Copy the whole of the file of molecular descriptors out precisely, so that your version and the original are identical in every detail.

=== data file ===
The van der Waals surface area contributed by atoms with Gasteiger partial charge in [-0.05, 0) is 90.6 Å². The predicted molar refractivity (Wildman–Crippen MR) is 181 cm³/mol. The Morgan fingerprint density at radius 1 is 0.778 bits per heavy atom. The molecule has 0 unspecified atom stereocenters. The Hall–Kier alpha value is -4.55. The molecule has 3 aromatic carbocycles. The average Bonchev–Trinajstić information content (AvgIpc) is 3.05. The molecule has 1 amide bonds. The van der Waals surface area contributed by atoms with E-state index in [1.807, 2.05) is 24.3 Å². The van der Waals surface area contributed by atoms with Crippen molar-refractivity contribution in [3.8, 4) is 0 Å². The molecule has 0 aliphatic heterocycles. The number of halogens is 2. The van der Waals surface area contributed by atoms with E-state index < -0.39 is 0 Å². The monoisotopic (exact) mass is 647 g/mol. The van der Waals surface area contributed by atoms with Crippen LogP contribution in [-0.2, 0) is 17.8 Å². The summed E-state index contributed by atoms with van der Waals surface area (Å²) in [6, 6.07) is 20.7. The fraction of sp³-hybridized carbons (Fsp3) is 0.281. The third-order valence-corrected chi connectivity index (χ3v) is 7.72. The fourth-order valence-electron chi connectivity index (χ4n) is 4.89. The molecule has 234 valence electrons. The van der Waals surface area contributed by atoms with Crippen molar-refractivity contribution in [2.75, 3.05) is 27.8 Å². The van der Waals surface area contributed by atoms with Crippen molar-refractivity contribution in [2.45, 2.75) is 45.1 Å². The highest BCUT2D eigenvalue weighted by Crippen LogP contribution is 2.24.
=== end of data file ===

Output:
The van der Waals surface area contributed by atoms with Gasteiger partial charge in [-0.05, 0) is 90.6 Å². The predicted molar refractivity (Wildman–Crippen MR) is 181 cm³/mol. The Morgan fingerprint density at radius 1 is 0.778 bits per heavy atom. The molecule has 0 unspecified atom stereocenters. The Hall–Kier alpha value is -4.55. The molecule has 3 aromatic carbocycles. The average Bonchev–Trinajstić information content (AvgIpc) is 3.05. The molecule has 1 amide bonds. The van der Waals surface area contributed by atoms with E-state index in [1.807, 2.05) is 24.3 Å². The van der Waals surface area contributed by atoms with Crippen molar-refractivity contribution in [3.8, 4) is 0 Å². The molecule has 0 aliphatic heterocycles. The number of halogens is 2. The van der Waals surface area contributed by atoms with E-state index < -0.39 is 0 Å². The monoisotopic (exact) mass is 647 g/mol. The van der Waals surface area contributed by atoms with Crippen LogP contribution in [-0.2, 0) is 17.8 Å². The summed E-state index contributed by atoms with van der Waals surface area (Å²) in [6, 6.07) is 20.7. The fraction of sp³-hybridized carbons (Fsp3) is 0.281. The third-order valence-corrected chi connectivity index (χ3v) is 7.72. The fourth-order valence-electron chi connectivity index (χ4n) is 4.89. The molecule has 234 valence electrons. The van der Waals surface area contributed by atoms with Crippen molar-refractivity contribution in [2.75, 3.05) is 27.8 Å². The van der Waals surface area contributed by atoms with Crippen molar-refractivity contribution in [2.45, 2.75) is 45.1 Å². The highest BCUT2D eigenvalue weighted by Crippen LogP contribution is 2.24.